With the big three of EuroBasket 2022 not even making it to the medal round, Emmet Ryan breaks down how changing cultures in basketball have been behind the shocking exists of Antetkounmpo, Doncic, Jokic, and more
There’s a poster just inside the media entrance of the Mercedes-Benz Arena. The main promo for EuroBasket and similar versions of it are dotted around the streets and all promotional material for the competition.
Atop the group of players, in the most prominent positions are the three that were expected to define this tournament. Giannis Antetokounmpo of Greece and the Milwaukee Bucks, out in the quarter finals. Luka Doncic, the Dallas Mavericks and Slovenia, out in the quarter finals. Nikola Jokic, Serbia and the Denver Nuggets, out in the last 16.
Between that three there are 4 NBA MVP titles, a finals MVP, a defensive player of the year award, a rookie of the year, a most improved player, 10 All-NBA first team selections, another 4 All-NBA second team selections, and 12 All star selections. The absolute cream of the crop and not one of them leaves Berlin with a medal.
Of the 12 players on that poster 2 never made it to the tournament through injury (Sergio Llull and Toko Shengelia) and another 5 have fallen before the medal rounds, leaving only Rudy Gobert (France and Minnesota Timberwolves) and Germany’s Dennis Schroeder who is currently unemployed.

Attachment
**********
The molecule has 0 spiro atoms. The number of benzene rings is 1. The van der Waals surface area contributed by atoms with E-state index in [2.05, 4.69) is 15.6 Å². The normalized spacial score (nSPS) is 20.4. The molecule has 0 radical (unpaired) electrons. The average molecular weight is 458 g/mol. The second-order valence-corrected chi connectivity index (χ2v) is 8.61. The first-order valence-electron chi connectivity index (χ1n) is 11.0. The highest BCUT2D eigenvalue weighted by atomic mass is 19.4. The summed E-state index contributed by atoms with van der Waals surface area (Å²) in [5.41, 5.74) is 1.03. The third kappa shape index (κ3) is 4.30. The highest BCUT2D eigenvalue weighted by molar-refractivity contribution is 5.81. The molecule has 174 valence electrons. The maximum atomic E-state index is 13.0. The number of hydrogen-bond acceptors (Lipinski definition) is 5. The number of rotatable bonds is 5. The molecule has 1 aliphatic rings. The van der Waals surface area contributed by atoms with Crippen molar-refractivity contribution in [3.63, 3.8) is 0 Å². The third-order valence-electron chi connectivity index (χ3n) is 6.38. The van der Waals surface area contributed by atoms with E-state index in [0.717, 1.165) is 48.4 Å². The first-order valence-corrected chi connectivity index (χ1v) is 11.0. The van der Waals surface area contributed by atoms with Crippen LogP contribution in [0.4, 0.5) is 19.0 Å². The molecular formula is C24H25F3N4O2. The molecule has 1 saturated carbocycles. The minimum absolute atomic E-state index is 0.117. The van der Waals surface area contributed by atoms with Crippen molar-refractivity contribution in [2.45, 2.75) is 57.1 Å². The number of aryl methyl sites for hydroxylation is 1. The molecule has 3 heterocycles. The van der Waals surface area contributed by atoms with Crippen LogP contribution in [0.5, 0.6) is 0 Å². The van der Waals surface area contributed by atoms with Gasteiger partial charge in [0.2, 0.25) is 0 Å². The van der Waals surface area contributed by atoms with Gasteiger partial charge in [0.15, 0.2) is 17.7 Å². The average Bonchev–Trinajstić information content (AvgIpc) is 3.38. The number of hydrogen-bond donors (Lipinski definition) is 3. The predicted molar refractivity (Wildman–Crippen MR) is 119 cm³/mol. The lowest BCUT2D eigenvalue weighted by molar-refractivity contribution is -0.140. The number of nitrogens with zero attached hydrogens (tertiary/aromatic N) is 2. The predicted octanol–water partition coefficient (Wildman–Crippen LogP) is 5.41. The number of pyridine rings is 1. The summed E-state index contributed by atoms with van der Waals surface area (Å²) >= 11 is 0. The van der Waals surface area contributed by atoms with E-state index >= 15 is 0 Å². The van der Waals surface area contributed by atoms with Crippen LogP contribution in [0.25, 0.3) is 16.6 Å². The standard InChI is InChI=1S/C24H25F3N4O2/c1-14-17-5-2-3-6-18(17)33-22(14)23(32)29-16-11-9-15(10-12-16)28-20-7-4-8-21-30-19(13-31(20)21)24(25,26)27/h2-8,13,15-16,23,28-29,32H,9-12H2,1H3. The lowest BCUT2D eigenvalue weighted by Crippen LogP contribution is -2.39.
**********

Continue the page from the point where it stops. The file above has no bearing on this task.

In a tournament that was expected to be dominated by star power, the biggest names went out early and undoubtedly left officials in FIBA’s offices scratching their heads.
The big three went out in different ways but with similar stories. All three posted impressive states throughout the tournament and looked, coming out of the group phase, like the obvious contenders for the medals.
Jokic’s Serbia was two different teams with him on and off the court in their loss to Italy. In a 32 point and 13 rebound outing from the Nuggets man, Serbia was +11 on the scoreboard with him on the floor but -19 when he sat. The problem was twofold. There lacked any plan on how to maintain momentum with him sitting and Nikola Militunov, often linked with a move to the San Antonio Spurs not so long ago, was all too easy for Italy to neutralise at both ends when he spelled for Jokic.
There was however another issue, in the second half it was clear that even with Jokic there that Serbia had no plan B for when going through him wasn’t effective. What was considered a sneakily deep side coming into EuroBasket proved to lack the breadth of options of Finland, who were openly ride or die with Lauri Markkanen (Utah Jazz) from the off.